Up until now the crypto space has been dominated first by retail investors, and at a provider level by crypto-native firms – but as institutional interest in the industry grows, both of those things are starting to change.
With the collapse of FTX signalling the latest correction in the market, a new report by Acuiti and Eurex has found that although the recent chaos may have had negative financial and reputational consequences for investors, traditional channels could actually benefit from the situation as institutional investors still keen on digital asset exposure seek safety and security.
Although some firms have taken to the native crypto markets, of the 191 buy- and sell-side firms surveyed, the report found that most institutions remain cautious about how they trade – with many looking to gain exposure through the venues where they already trade established asset classes – a trend that is likely to influence the next phase of evolution for the crypto market.
“This is particularly the case for institutions that want to trade exposure to digital assets but don’t need to optimise their strategies by trading against retail flow,” said the report.
Institutional investors have been slow to tap the trading of crypto native assets so far – largely due to a combination of regulatory constraints and risk aversion, a topic which happens to be the central theme of The TRADE’s upcoming Digital Assets Roundtable, of which more to come.
But despite the plummeting prices this year, digital assets have become one of the hottest topics of 2022 – with the key question now looking to be how firms can navigate the market volatility in order to integrate these assets into their institutional portfolios.
There is an argument for decentralised finance (particularly strong from crypto native voices), which suggests that given its transparency, had FTX been a DeFi firm, the collapse may well not have happened due to blockchain accountability, which would have highlighted the movement of funds rather than allowing the alleged fraud to occur behind closed doors. But right now, in the institutional space at least, the movement would seem to be in the other direction, retreating back to centralised pathways with a preference for traditional (and regulated) exchanges in order to achieve exposure without opening up to undue risk.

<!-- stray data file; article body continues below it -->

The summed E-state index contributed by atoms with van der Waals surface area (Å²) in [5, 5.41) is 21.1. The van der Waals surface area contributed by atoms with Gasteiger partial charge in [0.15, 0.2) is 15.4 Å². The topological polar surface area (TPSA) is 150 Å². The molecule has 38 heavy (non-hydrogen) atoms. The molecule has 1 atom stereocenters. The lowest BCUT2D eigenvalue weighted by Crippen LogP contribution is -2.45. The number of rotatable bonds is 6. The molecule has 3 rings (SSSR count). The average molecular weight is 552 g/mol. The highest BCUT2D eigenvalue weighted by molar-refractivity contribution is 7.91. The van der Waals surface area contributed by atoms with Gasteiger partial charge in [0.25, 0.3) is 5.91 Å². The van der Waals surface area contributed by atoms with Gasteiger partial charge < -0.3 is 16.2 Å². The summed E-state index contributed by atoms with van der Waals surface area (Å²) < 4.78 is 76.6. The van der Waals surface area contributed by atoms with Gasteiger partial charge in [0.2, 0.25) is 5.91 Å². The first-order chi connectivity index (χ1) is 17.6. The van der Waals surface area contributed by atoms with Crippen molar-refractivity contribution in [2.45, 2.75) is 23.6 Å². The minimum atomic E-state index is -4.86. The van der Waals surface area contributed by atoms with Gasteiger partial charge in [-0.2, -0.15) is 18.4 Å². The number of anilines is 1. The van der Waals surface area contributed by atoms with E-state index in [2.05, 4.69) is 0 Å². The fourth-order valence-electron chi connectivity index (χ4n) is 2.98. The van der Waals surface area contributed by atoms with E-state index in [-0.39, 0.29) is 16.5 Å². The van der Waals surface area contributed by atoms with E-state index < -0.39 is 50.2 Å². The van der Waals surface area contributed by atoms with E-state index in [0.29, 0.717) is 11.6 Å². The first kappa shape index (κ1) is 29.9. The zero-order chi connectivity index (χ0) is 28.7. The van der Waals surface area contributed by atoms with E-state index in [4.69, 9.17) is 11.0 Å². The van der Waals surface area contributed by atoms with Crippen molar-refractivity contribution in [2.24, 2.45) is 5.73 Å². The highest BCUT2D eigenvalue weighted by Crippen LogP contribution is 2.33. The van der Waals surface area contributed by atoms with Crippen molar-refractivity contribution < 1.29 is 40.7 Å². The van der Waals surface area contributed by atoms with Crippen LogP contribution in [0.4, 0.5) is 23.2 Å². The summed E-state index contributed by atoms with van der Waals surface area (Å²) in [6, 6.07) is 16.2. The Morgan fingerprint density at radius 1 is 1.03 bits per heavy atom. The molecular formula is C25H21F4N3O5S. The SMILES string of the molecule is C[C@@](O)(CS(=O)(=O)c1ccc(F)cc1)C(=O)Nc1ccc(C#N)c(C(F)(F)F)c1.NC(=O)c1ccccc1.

“A continued run of bankruptcies in the native crypto markets, including high profile names such as FTX, have given institutional investors cause to pause and reassess how best to add digital assets to their portfolios,” confirmed Acuiti’s head of research, Ross Lancaster.
“Against that backdrop, the attraction of exchange traded products on traditional venues, which continue to grow in sophistication, is only likely to increase.”
The increase in institutional interest is also driving a demand for new products, as well as developing the range and breadth of trading strategies that can be enacted on traditional venues – with cryptocurrency derivatives and ETPs at the front of the charge, resulting in greater diversity of available products on-exchange.